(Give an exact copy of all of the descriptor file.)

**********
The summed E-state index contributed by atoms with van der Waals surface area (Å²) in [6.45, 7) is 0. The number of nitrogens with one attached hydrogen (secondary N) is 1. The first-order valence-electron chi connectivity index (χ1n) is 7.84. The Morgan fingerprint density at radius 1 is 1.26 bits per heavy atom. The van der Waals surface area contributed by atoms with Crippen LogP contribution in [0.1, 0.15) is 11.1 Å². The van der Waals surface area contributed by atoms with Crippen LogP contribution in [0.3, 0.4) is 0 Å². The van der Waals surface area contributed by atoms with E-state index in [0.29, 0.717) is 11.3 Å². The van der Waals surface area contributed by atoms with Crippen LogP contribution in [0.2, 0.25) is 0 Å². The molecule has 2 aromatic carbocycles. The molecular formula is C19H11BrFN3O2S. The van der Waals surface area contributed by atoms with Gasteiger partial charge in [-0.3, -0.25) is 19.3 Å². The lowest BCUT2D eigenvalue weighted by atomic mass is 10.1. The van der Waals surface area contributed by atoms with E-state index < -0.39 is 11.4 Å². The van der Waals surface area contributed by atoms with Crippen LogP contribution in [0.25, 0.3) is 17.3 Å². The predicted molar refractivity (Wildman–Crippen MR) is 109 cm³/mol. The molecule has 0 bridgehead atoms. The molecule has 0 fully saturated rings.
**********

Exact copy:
The summed E-state index contributed by atoms with van der Waals surface area (Å²) in [6.45, 7) is 0. The number of nitrogens with one attached hydrogen (secondary N) is 1. The first-order valence-electron chi connectivity index (χ1n) is 7.84. The Morgan fingerprint density at radius 1 is 1.26 bits per heavy atom. The van der Waals surface area contributed by atoms with Crippen LogP contribution in [0.1, 0.15) is 11.1 Å². The van der Waals surface area contributed by atoms with Crippen LogP contribution in [0.3, 0.4) is 0 Å². The van der Waals surface area contributed by atoms with E-state index in [0.29, 0.717) is 11.3 Å². The van der Waals surface area contributed by atoms with Crippen LogP contribution in [0.2, 0.25) is 0 Å². The molecule has 2 aromatic carbocycles. The molecular formula is C19H11BrFN3O2S. The van der Waals surface area contributed by atoms with Gasteiger partial charge in [-0.3, -0.25) is 19.3 Å². The lowest BCUT2D eigenvalue weighted by atomic mass is 10.1. The van der Waals surface area contributed by atoms with E-state index < -0.39 is 11.4 Å². The van der Waals surface area contributed by atoms with Crippen LogP contribution in [0.25, 0.3) is 17.3 Å². The predicted molar refractivity (Wildman–Crippen MR) is 109 cm³/mol. The molecule has 0 bridgehead atoms. The molecule has 0 fully saturated rings.